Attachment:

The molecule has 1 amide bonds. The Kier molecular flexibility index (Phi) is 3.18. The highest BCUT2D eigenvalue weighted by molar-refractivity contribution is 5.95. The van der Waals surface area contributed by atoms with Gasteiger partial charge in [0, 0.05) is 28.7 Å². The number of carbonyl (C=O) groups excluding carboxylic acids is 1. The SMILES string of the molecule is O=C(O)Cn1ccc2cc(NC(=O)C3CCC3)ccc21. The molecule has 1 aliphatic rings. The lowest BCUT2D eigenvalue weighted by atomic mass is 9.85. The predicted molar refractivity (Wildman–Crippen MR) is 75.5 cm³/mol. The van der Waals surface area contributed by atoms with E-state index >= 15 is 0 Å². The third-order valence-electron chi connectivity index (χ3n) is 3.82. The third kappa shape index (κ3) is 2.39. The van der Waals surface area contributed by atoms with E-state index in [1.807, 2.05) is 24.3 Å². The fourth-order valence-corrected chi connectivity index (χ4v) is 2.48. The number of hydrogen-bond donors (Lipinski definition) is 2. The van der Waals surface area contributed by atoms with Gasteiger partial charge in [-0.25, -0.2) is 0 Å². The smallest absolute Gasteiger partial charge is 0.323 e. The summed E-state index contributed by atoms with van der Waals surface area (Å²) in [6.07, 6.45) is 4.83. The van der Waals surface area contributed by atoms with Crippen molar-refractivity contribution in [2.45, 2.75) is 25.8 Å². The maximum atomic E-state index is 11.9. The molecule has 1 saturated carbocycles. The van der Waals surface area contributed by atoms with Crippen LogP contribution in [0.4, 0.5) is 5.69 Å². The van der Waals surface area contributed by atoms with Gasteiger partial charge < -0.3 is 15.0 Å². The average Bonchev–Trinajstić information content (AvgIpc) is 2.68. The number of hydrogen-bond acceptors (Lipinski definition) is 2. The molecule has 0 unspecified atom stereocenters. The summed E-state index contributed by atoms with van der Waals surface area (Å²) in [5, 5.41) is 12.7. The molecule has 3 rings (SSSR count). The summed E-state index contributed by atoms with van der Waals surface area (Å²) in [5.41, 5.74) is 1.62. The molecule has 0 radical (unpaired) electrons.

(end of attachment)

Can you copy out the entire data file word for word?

The molecule has 1 amide bonds. The Kier molecular flexibility index (Phi) is 3.18. The highest BCUT2D eigenvalue weighted by molar-refractivity contribution is 5.95. The van der Waals surface area contributed by atoms with Gasteiger partial charge in [0, 0.05) is 28.7 Å². The number of carbonyl (C=O) groups excluding carboxylic acids is 1. The SMILES string of the molecule is O=C(O)Cn1ccc2cc(NC(=O)C3CCC3)ccc21. The molecule has 1 aliphatic rings. The lowest BCUT2D eigenvalue weighted by atomic mass is 9.85. The predicted molar refractivity (Wildman–Crippen MR) is 75.5 cm³/mol. The van der Waals surface area contributed by atoms with E-state index >= 15 is 0 Å². The third-order valence-electron chi connectivity index (χ3n) is 3.82. The third kappa shape index (κ3) is 2.39. The van der Waals surface area contributed by atoms with E-state index in [1.807, 2.05) is 24.3 Å². The fourth-order valence-corrected chi connectivity index (χ4v) is 2.48. The number of hydrogen-bond donors (Lipinski definition) is 2. The van der Waals surface area contributed by atoms with Gasteiger partial charge in [-0.25, -0.2) is 0 Å². The smallest absolute Gasteiger partial charge is 0.323 e. The summed E-state index contributed by atoms with van der Waals surface area (Å²) in [6.07, 6.45) is 4.83. The van der Waals surface area contributed by atoms with Crippen molar-refractivity contribution in [2.45, 2.75) is 25.8 Å². The maximum atomic E-state index is 11.9. The molecule has 1 saturated carbocycles. The van der Waals surface area contributed by atoms with Crippen LogP contribution in [0.4, 0.5) is 5.69 Å². The van der Waals surface area contributed by atoms with Gasteiger partial charge < -0.3 is 15.0 Å². The average Bonchev–Trinajstić information content (AvgIpc) is 2.68. The number of hydrogen-bond acceptors (Lipinski definition) is 2. The molecule has 0 unspecified atom stereocenters. The summed E-state index contributed by atoms with van der Waals surface area (Å²) in [5, 5.41) is 12.7. The molecule has 3 rings (SSSR count). The summed E-state index contributed by atoms with van der Waals surface area (Å²) in [5.41, 5.74) is 1.62. The molecule has 0 radical (unpaired) electrons.